Lord ELLENBOROUGH, C. J.“ In order to make this a foundation for a new trial, it should be shewn, that the paper had some effect actual or probable on the verdict; but it is not brought within the sphere of the jury, and it does not appear, that any were given away where they were, and it would be dangerous to say, that a trial should be questioned, because a paper had got into the hands of a witness, especially were the damages are heavy. It would go to shake all the verdicts that may be obtained. Admitting all that can be proved, and supposing him to have given to the interpreter a full statement of the evidence before the trial, that would not be a sufficient ground for a new trial, It is not stated that he mistranslated any thing ; be rambled and conducted himself strangely, he ran before the question now and then, and gave great trouble, but I cannot say that be incorporated this into the evidence from intrinsic knowledge, and not as evidence. Chambonas was attending as a witness, and this was what he could swear ; suppose a witness on the other side was attending, and this is a communication to him of what is to be sworn, I cannot say that it ought to vitiate the trial. For suppose the party tell him to take care what he swears, for that, meaning the contents of the paper, will be sworn by another person ; I cannot say, that it should affect the verdict. I cannot say that every writing of any kind, and however circulated should affect the trial, unless the verdict was likely to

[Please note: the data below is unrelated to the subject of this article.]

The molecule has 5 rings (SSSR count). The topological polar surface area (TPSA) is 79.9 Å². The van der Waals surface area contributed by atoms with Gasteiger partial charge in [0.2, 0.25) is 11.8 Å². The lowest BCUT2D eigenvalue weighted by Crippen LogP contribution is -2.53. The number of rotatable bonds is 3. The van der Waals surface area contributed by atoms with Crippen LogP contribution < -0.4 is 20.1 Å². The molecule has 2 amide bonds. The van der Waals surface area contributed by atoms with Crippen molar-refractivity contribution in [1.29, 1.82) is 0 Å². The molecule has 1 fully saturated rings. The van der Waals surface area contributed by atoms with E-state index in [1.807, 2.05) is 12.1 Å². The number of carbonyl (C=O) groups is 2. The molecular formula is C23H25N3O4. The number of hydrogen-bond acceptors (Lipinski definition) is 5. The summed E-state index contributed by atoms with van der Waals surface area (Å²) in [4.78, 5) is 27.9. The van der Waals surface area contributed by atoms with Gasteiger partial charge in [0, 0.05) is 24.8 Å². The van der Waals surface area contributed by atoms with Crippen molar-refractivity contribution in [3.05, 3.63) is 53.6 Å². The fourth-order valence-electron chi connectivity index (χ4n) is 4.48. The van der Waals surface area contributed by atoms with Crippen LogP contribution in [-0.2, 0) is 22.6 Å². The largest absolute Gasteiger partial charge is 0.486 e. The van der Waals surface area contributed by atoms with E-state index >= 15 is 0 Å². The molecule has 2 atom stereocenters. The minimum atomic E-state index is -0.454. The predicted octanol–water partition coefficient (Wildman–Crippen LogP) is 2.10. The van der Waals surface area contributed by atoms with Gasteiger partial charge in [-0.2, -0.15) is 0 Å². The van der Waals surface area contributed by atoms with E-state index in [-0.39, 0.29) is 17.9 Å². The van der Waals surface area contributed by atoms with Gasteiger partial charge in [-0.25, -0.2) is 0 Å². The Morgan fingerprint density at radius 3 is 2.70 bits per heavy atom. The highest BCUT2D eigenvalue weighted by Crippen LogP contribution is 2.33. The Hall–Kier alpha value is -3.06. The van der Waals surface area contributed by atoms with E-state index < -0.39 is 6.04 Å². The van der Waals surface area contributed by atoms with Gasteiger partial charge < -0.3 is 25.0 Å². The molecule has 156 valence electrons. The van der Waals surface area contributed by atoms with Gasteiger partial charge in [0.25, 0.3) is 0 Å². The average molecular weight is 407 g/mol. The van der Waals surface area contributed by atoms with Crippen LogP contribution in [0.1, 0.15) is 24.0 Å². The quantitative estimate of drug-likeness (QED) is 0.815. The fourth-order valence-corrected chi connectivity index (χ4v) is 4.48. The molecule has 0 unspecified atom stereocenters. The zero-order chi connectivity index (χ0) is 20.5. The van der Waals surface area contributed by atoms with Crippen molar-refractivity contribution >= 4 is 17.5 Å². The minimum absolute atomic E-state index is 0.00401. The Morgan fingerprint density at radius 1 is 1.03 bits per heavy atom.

versus

· 1806. be influenced by it. In the case of Jolliffe, there was

SPENTELE a publication in the place of 'trial, and the object of : qui tam the publication was to influence the jury, and there De WILLOTT. was no other object apparent upon the face of it."

GROSE, J. “Had it not been for so large a sum ve should have hardly heard the motion. It would be a precedent of a very dangerous sort, to perinit a new trial to be granted for this. There is nothing imputed to the plaintiff that he was party to it, and this paper only contained in reality that which was sworn, and it could have no operation upon the evidence to mislead the jury."